Tuesday, 15 February 2011

UN takes up Thai-Cambodian border dispute

via CAAI

By Harvey Morris at the United Nations
Published: February 14 2011

Thailand and Cambodia have taken their border dispute to the UN Security Council, but it showed no inclination to take up Phnom Penh’s request for a contingent of peacekeepers.

The 15-member council met on Monday, at Cambodia’s request, to hear from both sides on a conflict that centres on the ancient Khmer temple ruins of Preah Vihear. Recent clashes there have left 11 dead.

The council ended its closed meeting with a statement calling for “maximum restraint” from both sides and implementation of a permanent ceasefire and pledging its support for bilateral and regional efforts to resolve the dispute.

The Security Council has deferred to mediation by the Association of South East Asian Nations, to which both countries belong. Foreign ministers Kasit Piromya of Thailand and Hor Namhong of Cambodia both addressed the closed council meeting, which also heard a situation report from Lynn Pascoe, the UN’s political affairs chief.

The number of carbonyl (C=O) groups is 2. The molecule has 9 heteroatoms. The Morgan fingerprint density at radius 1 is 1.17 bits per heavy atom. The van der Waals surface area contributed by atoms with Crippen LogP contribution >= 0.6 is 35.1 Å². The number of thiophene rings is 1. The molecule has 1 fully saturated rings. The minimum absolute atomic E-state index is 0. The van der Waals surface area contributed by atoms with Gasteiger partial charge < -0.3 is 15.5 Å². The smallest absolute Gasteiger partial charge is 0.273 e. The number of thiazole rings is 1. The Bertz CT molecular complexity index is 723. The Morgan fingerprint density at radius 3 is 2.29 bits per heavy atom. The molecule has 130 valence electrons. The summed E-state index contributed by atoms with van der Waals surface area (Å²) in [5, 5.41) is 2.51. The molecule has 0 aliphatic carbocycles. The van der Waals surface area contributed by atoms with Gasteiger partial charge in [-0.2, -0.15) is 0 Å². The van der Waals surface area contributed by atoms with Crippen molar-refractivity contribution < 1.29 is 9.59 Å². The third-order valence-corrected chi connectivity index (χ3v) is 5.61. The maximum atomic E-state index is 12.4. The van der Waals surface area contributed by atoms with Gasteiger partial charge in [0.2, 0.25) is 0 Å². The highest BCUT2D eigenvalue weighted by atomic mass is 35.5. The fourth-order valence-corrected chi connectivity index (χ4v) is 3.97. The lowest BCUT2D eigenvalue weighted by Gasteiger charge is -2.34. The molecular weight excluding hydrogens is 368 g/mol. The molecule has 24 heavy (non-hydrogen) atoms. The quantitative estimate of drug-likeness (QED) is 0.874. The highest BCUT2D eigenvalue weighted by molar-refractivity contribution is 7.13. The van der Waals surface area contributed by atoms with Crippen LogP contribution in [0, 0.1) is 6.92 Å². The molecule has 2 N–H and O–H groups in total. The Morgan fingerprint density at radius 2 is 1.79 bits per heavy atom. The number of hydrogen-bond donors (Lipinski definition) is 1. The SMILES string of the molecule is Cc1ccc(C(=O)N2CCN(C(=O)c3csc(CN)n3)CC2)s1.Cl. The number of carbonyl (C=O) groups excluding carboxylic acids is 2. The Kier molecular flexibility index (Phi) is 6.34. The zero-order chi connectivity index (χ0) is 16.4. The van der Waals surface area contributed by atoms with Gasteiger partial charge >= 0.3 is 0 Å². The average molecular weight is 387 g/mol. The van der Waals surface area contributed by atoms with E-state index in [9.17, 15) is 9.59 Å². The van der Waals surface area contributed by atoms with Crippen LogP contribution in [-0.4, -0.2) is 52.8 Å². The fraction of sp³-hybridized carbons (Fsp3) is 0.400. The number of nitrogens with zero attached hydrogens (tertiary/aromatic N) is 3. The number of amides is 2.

The two ministers presented maps to illustrate the situation on the ground and to underline their rival claims.

Thailand had rejected a proposal by Cambodia that UN peacekeepers should be posted on the disputed border. The Cambodia minister, however, cast doubt on the bilateral process by saying it had not worked in the past. He welcomed UN support for Asean’s third-party role.

Mr Kasit said after the meeting the issue would be resolved bilaterally and that there was no need for further UN involvement. He said the issue of deploying UN peacekeepers was not raised at the Security Council. Referring to the neighbours’ “common future”, he said Thailand hoped for more development and prosperity in Cambodia.

He did not confirm any plans to have bilateral talks with his Cambodia counterpart while the two men were in New York.

Mr Hor Namhong said his country was the victim of “Thai aggression in which they used cluster munitions forbidden by the world community”.

Marty Natalegwa, Indonesian foreign minister and chief Asean mediator, said he was much more optimistic about a settlement than before the meeting and had no reason to doubt the commitment of both sides.

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